Reopening Updates

Re-Opening 8.3.20

Reopening FAQs & Admissions Information REOPENING FAQs: We will be welcoming MICDS students back to school both on campus in person and via distance learning from home when the 2020-21 academic year commences absent any change in government requirements. Please find helpful Health & Safety, School Preparation, and Ram Relief Fund FAQs here: https://www.micds.org/reopening/. APPLICATIONS: We are still accepting applications for certain grades for the 2020-2021 school year: https://www.micds.org/apply.

Middle School Science Fair – A Virtual Success

Eight Middle School students experienced another successful showing at this year’s St. Louis Science Fair, which was recently held in a virtual format. Congratulations to all participants! Middle School Science Teacher Rachel Tourais said, “We are so proud of the students’ creative thinking, scientific process and hard work to complete their science projects, especially in these unusual circumstances.”

Students, along with their project titles and award recognitions, are listed below. Also below, several students provided reflections on their work, and one even shared a video explaining her project.

  • Saivi Gadi ’25, Putting a Curtail on Junk Mail: Reducing Carbon Footprints – blue ribbon and two special awards
  • Aniket Joshi ’25, The Mysteries of Maglev Trains: Can we make them go faster? – blue ribbon
  • James Karslake ’25, Improving Soil and Water Erosion at Deer Creek – blue ribbon and a special award
  • Abhinav Katyal ’25, What Is The Effect of Physical Activity on a Male Teenager’s Short-Term Memory? – blue ribbon 
  • Yash Malhotra ’25, 7th Grader Perceptions of Daylight Savings Time (DST) – blue ribbon 
  • Yusuf Zayed ’26, Aquaponics: A Fish and a Plant’s Win-Win – blue ribbon
  • Daniel Chen ’25, Reaction Time: How Age Affects Reaction Time – red ribbon
  • Jason Song ’25, What is the effect of salt types on dissolving rate? – red ribbon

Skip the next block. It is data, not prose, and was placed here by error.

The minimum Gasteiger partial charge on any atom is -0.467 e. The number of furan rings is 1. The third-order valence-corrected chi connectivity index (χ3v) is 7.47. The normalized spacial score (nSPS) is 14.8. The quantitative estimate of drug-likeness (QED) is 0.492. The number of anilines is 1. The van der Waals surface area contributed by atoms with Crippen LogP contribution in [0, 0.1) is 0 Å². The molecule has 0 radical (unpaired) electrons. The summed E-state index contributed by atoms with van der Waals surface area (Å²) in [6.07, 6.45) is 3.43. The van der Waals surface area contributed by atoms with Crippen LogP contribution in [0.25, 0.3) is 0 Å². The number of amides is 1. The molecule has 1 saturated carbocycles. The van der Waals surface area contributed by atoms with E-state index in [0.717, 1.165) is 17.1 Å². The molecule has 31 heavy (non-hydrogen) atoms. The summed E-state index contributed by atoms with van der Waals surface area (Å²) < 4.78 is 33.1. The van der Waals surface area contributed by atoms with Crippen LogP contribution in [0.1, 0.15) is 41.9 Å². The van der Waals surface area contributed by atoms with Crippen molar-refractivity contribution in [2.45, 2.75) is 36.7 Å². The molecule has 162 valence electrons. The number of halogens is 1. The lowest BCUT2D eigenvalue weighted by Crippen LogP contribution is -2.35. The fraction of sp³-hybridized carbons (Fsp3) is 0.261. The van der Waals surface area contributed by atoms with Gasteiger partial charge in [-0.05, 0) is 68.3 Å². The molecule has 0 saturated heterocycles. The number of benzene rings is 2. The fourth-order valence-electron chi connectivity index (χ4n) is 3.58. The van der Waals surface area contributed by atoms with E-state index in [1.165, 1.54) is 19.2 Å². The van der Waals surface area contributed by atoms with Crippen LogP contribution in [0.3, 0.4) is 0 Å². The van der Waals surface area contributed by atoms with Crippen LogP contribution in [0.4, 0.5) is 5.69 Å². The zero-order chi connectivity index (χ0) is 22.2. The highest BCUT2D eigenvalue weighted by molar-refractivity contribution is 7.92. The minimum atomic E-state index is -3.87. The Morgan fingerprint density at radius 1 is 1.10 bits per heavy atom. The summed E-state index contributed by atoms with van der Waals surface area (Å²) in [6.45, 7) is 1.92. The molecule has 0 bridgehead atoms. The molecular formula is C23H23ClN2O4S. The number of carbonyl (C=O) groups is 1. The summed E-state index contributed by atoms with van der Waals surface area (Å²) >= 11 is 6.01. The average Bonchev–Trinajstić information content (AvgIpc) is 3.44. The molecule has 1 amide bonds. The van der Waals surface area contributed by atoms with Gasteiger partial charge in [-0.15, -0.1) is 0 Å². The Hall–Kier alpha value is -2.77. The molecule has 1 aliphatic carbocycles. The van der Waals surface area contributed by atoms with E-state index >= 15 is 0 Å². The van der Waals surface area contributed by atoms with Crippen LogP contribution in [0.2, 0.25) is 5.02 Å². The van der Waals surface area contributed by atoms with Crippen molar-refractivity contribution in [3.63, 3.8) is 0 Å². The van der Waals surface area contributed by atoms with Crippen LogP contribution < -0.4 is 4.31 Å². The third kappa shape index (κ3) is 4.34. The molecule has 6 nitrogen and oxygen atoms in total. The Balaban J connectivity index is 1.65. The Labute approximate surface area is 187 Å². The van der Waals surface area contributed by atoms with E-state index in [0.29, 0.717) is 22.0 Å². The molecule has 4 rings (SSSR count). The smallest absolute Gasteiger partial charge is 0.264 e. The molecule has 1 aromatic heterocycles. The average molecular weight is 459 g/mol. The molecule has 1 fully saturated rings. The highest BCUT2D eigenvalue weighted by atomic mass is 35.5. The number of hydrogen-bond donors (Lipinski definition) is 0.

Gadi reflected, “I learned that to make a science fair project, it takes a lot of discipline, focus and consistency. You have to keep going, even when the results aren’t what you expected. I think that each time I do the science fair, I learn something new, and that is what counts. My favorite part of this experience was researching and learning about our environment and what we can do to keep it safe in ways that are accessible to everyone. It was interesting to learn that stopping junk mail can make a big impact on our Earth. This year’s science fair was altogether fun, interesting, and something that I will always remember.” Gadi shared a video explaining her project below.

 

Zayed did his science fair project on “aquaponics, which is plants growing on water.” When asked about the virtual experience, he shared, “Well, first I thought the science fair was canceled all the way, but then I checked my email, and it looked like the science fair was still going on, but virtually. I thought about it. It was going to be hard because I had no experience of doing it. I still gave effort to my project, and I submitted one hour before the deadline. This was a different experience for me to do a science fair.” He had fun learning about aquaponics. “This experiment got me more engaged with plants. My favorite part was actually getting a pet fish for the experiment which was pretty cool.”

Malhotra shared, “I did an observation project this year, so I collected data by passing out a survey to people in my grade. I wanted to see if people prepared for the Daylight Savings time change and if they were affected by it. I learned that most 7th graders did not prepare, yet they were affected by the Daylight Savings time change.”

Congrats to our Middle School scientists for persevering and completing these impressive research projects for the St. Louis Science Fair!